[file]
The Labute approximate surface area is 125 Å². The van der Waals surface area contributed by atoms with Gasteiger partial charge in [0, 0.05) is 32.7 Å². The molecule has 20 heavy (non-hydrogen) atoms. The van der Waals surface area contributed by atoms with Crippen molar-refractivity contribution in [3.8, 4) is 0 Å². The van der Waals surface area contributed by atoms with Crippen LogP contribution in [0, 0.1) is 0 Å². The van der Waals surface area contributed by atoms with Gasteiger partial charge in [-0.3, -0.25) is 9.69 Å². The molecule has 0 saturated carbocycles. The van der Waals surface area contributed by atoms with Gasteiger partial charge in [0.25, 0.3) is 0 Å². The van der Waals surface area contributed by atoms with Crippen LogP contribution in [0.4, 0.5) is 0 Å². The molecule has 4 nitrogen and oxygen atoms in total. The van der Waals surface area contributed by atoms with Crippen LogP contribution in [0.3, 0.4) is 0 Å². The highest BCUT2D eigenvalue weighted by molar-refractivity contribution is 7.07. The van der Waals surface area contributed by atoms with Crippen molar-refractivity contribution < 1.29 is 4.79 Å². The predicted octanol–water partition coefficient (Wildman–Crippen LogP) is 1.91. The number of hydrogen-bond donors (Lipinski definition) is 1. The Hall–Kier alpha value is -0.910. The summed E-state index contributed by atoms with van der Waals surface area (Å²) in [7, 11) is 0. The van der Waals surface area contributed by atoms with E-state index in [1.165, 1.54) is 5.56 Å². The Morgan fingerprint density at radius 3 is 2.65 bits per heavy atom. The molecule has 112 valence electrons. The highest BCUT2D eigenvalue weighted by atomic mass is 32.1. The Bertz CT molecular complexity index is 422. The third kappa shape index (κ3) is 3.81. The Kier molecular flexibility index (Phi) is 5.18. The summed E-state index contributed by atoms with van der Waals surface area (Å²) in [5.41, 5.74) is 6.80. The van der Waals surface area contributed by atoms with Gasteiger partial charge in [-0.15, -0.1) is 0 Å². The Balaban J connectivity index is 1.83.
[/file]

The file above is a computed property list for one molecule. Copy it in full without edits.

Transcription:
The Labute approximate surface area is 125 Å². The van der Waals surface area contributed by atoms with Gasteiger partial charge in [0, 0.05) is 32.7 Å². The molecule has 20 heavy (non-hydrogen) atoms. The van der Waals surface area contributed by atoms with Crippen molar-refractivity contribution in [3.8, 4) is 0 Å². The van der Waals surface area contributed by atoms with Crippen LogP contribution in [0, 0.1) is 0 Å². The van der Waals surface area contributed by atoms with Gasteiger partial charge in [-0.3, -0.25) is 9.69 Å². The molecule has 0 saturated carbocycles. The van der Waals surface area contributed by atoms with Gasteiger partial charge in [0.25, 0.3) is 0 Å². The van der Waals surface area contributed by atoms with Crippen LogP contribution in [0.4, 0.5) is 0 Å². The molecule has 4 nitrogen and oxygen atoms in total. The van der Waals surface area contributed by atoms with Crippen LogP contribution in [0.3, 0.4) is 0 Å². The highest BCUT2D eigenvalue weighted by molar-refractivity contribution is 7.07. The van der Waals surface area contributed by atoms with Crippen molar-refractivity contribution < 1.29 is 4.79 Å². The predicted octanol–water partition coefficient (Wildman–Crippen LogP) is 1.91. The number of hydrogen-bond donors (Lipinski definition) is 1. The Hall–Kier alpha value is -0.910. The summed E-state index contributed by atoms with van der Waals surface area (Å²) in [7, 11) is 0. The van der Waals surface area contributed by atoms with E-state index in [1.165, 1.54) is 5.56 Å². The Morgan fingerprint density at radius 3 is 2.65 bits per heavy atom. The molecule has 112 valence electrons. The highest BCUT2D eigenvalue weighted by atomic mass is 32.1. The Bertz CT molecular complexity index is 422. The third kappa shape index (κ3) is 3.81. The Kier molecular flexibility index (Phi) is 5.18. The summed E-state index contributed by atoms with van der Waals surface area (Å²) in [5.41, 5.74) is 6.80. The van der Waals surface area contributed by atoms with Gasteiger partial charge in [-0.15, -0.1) is 0 Å². The Balaban J connectivity index is 1.83.